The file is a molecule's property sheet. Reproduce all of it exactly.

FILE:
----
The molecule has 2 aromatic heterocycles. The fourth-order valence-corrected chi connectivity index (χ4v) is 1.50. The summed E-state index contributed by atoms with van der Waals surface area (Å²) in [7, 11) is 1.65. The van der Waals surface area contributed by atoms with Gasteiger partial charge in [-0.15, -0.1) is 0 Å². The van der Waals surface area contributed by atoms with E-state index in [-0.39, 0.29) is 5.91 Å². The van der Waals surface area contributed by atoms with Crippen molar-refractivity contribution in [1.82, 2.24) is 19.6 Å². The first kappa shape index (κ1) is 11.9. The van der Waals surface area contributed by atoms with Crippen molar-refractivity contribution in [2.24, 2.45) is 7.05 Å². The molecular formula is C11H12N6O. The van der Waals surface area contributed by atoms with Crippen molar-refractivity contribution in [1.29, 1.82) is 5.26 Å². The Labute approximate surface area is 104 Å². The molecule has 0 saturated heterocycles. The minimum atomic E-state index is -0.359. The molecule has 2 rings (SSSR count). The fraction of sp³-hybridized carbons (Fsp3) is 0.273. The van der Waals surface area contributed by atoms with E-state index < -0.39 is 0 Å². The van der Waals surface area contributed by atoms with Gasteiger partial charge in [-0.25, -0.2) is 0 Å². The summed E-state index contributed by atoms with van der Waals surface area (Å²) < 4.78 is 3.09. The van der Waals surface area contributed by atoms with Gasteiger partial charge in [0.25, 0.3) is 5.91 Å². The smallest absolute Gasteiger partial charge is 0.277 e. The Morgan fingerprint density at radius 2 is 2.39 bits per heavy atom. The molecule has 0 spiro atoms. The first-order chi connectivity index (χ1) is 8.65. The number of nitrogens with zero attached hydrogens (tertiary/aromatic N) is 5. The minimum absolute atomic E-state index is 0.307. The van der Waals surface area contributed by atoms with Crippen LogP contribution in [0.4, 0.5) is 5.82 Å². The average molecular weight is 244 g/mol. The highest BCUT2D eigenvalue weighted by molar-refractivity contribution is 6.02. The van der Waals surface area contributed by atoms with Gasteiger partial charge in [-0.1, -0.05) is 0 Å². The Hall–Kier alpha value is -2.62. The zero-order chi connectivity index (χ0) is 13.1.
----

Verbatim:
The molecule has 2 aromatic heterocycles. The fourth-order valence-corrected chi connectivity index (χ4v) is 1.50. The summed E-state index contributed by atoms with van der Waals surface area (Å²) in [7, 11) is 1.65. The van der Waals surface area contributed by atoms with Gasteiger partial charge in [-0.15, -0.1) is 0 Å². The van der Waals surface area contributed by atoms with E-state index in [-0.39, 0.29) is 5.91 Å². The van der Waals surface area contributed by atoms with Crippen molar-refractivity contribution in [1.82, 2.24) is 19.6 Å². The first kappa shape index (κ1) is 11.9. The van der Waals surface area contributed by atoms with Crippen molar-refractivity contribution in [2.24, 2.45) is 7.05 Å². The molecular formula is C11H12N6O. The van der Waals surface area contributed by atoms with Crippen molar-refractivity contribution in [1.29, 1.82) is 5.26 Å². The Labute approximate surface area is 104 Å². The molecule has 0 saturated heterocycles. The minimum atomic E-state index is -0.359. The molecule has 2 rings (SSSR count). The fraction of sp³-hybridized carbons (Fsp3) is 0.273. The van der Waals surface area contributed by atoms with E-state index < -0.39 is 0 Å². The van der Waals surface area contributed by atoms with Gasteiger partial charge in [-0.25, -0.2) is 0 Å². The summed E-state index contributed by atoms with van der Waals surface area (Å²) < 4.78 is 3.09. The van der Waals surface area contributed by atoms with Gasteiger partial charge in [0.25, 0.3) is 5.91 Å². The smallest absolute Gasteiger partial charge is 0.277 e. The Morgan fingerprint density at radius 2 is 2.39 bits per heavy atom. The molecule has 0 spiro atoms. The first-order chi connectivity index (χ1) is 8.65. The number of nitrogens with zero attached hydrogens (tertiary/aromatic N) is 5. The minimum absolute atomic E-state index is 0.307. The van der Waals surface area contributed by atoms with Crippen LogP contribution in [0.4, 0.5) is 5.82 Å². The average molecular weight is 244 g/mol. The highest BCUT2D eigenvalue weighted by molar-refractivity contribution is 6.02. The van der Waals surface area contributed by atoms with Gasteiger partial charge in [-0.1, -0.05) is 0 Å². The Hall–Kier alpha value is -2.62. The zero-order chi connectivity index (χ0) is 13.1.